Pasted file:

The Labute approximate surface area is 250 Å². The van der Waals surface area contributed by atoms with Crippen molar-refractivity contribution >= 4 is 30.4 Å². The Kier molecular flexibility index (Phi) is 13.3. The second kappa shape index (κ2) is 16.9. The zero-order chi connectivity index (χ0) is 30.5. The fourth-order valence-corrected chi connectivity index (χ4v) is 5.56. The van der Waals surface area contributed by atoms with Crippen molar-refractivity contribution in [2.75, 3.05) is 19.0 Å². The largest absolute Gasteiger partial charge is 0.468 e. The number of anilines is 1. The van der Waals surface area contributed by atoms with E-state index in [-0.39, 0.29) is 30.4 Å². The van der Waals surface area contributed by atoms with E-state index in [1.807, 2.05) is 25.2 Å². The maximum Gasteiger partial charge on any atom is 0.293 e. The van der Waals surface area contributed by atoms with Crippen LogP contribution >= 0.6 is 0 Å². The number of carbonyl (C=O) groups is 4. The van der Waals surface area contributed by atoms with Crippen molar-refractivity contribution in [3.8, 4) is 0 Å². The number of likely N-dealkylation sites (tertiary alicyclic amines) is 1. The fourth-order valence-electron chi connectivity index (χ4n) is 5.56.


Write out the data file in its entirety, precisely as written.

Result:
The Labute approximate surface area is 250 Å². The van der Waals surface area contributed by atoms with Crippen molar-refractivity contribution >= 4 is 30.4 Å². The Kier molecular flexibility index (Phi) is 13.3. The second kappa shape index (κ2) is 16.9. The zero-order chi connectivity index (χ0) is 30.5. The fourth-order valence-corrected chi connectivity index (χ4v) is 5.56. The van der Waals surface area contributed by atoms with Crippen molar-refractivity contribution in [2.75, 3.05) is 19.0 Å². The largest absolute Gasteiger partial charge is 0.468 e. The number of anilines is 1. The van der Waals surface area contributed by atoms with E-state index in [-0.39, 0.29) is 30.4 Å². The van der Waals surface area contributed by atoms with E-state index in [1.807, 2.05) is 25.2 Å². The maximum Gasteiger partial charge on any atom is 0.293 e. The van der Waals surface area contributed by atoms with Crippen LogP contribution >= 0.6 is 0 Å². The number of carbonyl (C=O) groups is 4. The van der Waals surface area contributed by atoms with Crippen molar-refractivity contribution in [3.8, 4) is 0 Å². The number of likely N-dealkylation sites (tertiary alicyclic amines) is 1. The fourth-order valence-electron chi connectivity index (χ4n) is 5.56.